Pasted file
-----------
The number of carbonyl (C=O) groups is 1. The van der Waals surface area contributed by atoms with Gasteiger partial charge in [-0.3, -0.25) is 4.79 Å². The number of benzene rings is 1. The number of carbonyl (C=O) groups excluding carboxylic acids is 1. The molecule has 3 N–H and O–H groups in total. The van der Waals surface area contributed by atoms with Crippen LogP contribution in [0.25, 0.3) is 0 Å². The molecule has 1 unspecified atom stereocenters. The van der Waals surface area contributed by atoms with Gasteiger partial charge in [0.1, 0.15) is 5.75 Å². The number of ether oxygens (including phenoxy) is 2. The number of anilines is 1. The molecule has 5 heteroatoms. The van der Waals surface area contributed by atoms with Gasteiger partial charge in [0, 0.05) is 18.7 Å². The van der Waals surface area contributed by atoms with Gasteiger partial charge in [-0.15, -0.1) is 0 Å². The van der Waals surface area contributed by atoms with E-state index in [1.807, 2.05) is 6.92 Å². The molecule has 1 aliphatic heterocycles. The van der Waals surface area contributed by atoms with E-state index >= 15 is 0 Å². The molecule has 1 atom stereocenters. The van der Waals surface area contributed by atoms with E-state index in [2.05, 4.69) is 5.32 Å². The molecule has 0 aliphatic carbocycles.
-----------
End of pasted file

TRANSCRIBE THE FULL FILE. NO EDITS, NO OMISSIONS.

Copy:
The number of carbonyl (C=O) groups is 1. The van der Waals surface area contributed by atoms with Gasteiger partial charge in [-0.3, -0.25) is 4.79 Å². The number of benzene rings is 1. The number of carbonyl (C=O) groups excluding carboxylic acids is 1. The molecule has 3 N–H and O–H groups in total. The van der Waals surface area contributed by atoms with Crippen LogP contribution in [0.25, 0.3) is 0 Å². The molecule has 1 unspecified atom stereocenters. The van der Waals surface area contributed by atoms with Gasteiger partial charge in [0.1, 0.15) is 5.75 Å². The number of ether oxygens (including phenoxy) is 2. The number of anilines is 1. The molecule has 5 heteroatoms. The van der Waals surface area contributed by atoms with Gasteiger partial charge in [0, 0.05) is 18.7 Å². The van der Waals surface area contributed by atoms with Gasteiger partial charge in [-0.15, -0.1) is 0 Å². The van der Waals surface area contributed by atoms with E-state index in [1.807, 2.05) is 6.92 Å². The molecule has 1 aliphatic heterocycles. The van der Waals surface area contributed by atoms with E-state index >= 15 is 0 Å². The molecule has 1 atom stereocenters. The van der Waals surface area contributed by atoms with E-state index in [2.05, 4.69) is 5.32 Å². The molecule has 0 aliphatic carbocycles.